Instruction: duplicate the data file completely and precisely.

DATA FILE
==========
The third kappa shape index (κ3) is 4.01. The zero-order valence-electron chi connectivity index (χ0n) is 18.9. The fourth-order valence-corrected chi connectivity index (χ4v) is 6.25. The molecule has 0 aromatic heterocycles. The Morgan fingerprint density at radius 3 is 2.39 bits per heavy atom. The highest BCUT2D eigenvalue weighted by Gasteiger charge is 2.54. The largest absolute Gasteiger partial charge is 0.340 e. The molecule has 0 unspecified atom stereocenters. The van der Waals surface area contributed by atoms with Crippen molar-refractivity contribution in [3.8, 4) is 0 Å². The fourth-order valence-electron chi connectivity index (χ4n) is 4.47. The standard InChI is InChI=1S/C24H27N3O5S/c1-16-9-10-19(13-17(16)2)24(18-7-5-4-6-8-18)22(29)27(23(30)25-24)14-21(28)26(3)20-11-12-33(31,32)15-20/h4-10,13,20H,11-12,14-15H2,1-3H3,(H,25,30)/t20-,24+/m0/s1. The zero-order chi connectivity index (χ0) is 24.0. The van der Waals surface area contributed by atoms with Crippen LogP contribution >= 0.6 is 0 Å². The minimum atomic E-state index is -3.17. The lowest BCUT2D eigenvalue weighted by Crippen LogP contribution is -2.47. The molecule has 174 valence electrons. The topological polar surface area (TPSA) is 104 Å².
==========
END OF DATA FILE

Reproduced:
The third kappa shape index (κ3) is 4.01. The zero-order valence-electron chi connectivity index (χ0n) is 18.9. The fourth-order valence-corrected chi connectivity index (χ4v) is 6.25. The molecule has 0 aromatic heterocycles. The Morgan fingerprint density at radius 3 is 2.39 bits per heavy atom. The highest BCUT2D eigenvalue weighted by Gasteiger charge is 2.54. The largest absolute Gasteiger partial charge is 0.340 e. The molecule has 0 unspecified atom stereocenters. The van der Waals surface area contributed by atoms with Crippen molar-refractivity contribution in [3.8, 4) is 0 Å². The fourth-order valence-electron chi connectivity index (χ4n) is 4.47. The standard InChI is InChI=1S/C24H27N3O5S/c1-16-9-10-19(13-17(16)2)24(18-7-5-4-6-8-18)22(29)27(23(30)25-24)14-21(28)26(3)20-11-12-33(31,32)15-20/h4-10,13,20H,11-12,14-15H2,1-3H3,(H,25,30)/t20-,24+/m0/s1. The zero-order chi connectivity index (χ0) is 24.0. The van der Waals surface area contributed by atoms with Crippen LogP contribution >= 0.6 is 0 Å². The minimum atomic E-state index is -3.17. The lowest BCUT2D eigenvalue weighted by Crippen LogP contribution is -2.47. The molecule has 174 valence electrons. The topological polar surface area (TPSA) is 104 Å².